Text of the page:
If you're interested in the progress of this coalition, you can follow the advocacy on Twitter at #livingstonavebridge or the project's Facebook page.

Martin has a great -- and very appropriate -- username on Twitter: daleyplanit. He's also a project director at Parks and Trails New York.

Martin on the Soapbox:
+ A dog's life in the Capital Region
+ The one-car household: a car junkie cuts back
+ The Lark Tavern: Where everybody knew your name
+ Of government and chickens
+ Loving -- and hating -- the Empire State Plaza
+ An urban planner grows in Albany

Comments

This would be great! The Walkway Over the Hudson in Poughkeepsie-Highland, NY (my hometown) took YEARS but it's one of the best things they've done in the area in a long, long time.

@Martin,

I support your effort. I would also like to mention another urban bridge in this region that could include some more pedestrian access improvements (with economic benefits).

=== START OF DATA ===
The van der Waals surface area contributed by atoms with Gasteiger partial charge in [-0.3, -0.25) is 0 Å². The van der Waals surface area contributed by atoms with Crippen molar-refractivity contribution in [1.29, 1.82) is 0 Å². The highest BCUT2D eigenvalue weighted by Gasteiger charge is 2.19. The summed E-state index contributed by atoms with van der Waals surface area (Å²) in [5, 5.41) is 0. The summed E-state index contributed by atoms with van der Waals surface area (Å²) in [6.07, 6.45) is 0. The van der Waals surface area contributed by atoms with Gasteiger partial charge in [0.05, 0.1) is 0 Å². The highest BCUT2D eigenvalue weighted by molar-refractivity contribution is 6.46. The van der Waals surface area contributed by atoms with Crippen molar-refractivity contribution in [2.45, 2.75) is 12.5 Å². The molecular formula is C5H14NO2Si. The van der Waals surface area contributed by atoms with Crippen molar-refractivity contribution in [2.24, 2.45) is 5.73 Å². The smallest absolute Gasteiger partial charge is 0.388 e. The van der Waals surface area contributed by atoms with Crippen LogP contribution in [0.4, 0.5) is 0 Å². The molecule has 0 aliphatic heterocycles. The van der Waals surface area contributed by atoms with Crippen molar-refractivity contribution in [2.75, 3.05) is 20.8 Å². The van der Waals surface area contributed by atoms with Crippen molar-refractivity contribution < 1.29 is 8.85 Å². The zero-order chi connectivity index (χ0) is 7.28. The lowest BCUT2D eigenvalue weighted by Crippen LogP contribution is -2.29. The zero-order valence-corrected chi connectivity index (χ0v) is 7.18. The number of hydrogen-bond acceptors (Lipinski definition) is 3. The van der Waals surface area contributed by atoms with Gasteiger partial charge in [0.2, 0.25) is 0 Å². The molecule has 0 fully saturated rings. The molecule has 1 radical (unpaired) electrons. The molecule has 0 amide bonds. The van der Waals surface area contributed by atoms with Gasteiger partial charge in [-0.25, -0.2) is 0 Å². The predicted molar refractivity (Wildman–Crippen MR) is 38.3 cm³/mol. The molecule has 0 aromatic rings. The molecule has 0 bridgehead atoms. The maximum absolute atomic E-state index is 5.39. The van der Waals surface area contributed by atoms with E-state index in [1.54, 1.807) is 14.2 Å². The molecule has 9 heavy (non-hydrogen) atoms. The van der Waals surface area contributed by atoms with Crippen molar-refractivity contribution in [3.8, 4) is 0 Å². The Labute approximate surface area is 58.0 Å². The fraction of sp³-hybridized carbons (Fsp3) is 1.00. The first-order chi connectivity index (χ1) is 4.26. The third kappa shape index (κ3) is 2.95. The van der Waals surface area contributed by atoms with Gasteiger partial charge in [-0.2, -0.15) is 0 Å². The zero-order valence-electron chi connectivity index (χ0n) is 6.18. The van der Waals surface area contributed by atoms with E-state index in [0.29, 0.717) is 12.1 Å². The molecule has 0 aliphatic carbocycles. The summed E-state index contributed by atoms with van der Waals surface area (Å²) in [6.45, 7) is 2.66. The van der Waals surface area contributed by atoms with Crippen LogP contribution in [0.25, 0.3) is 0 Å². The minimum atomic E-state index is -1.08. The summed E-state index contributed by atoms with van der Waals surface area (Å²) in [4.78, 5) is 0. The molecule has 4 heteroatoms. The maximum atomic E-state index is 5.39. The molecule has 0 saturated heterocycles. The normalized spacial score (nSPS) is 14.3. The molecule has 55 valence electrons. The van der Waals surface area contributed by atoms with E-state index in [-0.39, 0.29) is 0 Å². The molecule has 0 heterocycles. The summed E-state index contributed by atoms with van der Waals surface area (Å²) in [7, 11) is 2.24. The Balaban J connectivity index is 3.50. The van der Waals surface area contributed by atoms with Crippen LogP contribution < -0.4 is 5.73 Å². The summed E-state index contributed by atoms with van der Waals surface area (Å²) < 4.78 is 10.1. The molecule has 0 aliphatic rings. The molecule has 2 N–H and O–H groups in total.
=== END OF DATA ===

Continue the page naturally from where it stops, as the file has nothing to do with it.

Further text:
The Congress Street Bridge from Troy to Watervliet has a sidewalk for pedestrians. But it does not include a pedestrian ramp from the bridge sidewalk to the Hudson Shores park, which is also the site of the Rusty Anchor barge bar and restaurant. In order to walk from downtown Troy to the Hudson Shores Park/Rusty Anchor, it's a very long roundabout trek (in spite of the fact that the bridge goes right over it).

I truly hope that when this bridge gets an overhaul the powers that be will include a pedestrian ramp from the bridge to the Hudson Shores park (like there already is from the Dunn Memorial Bridge to the Corning Park). Not only would more people have easier WALKABLE access to the Hudson Shores park, but I'm pretty sure it would help take a few drunk drivers off the road.

Keep up the good fight.

Last year Troy rebuilt the sidewalk on the Troy-Menands (rt 378) bridge, and added a pedestrian path to the Hudson River bike path below. I wish the city had done more to publicize this. I definitely believe it has improved the liveability of my neighborhood, and South Troy in general! I definitely support your efforts, Martin!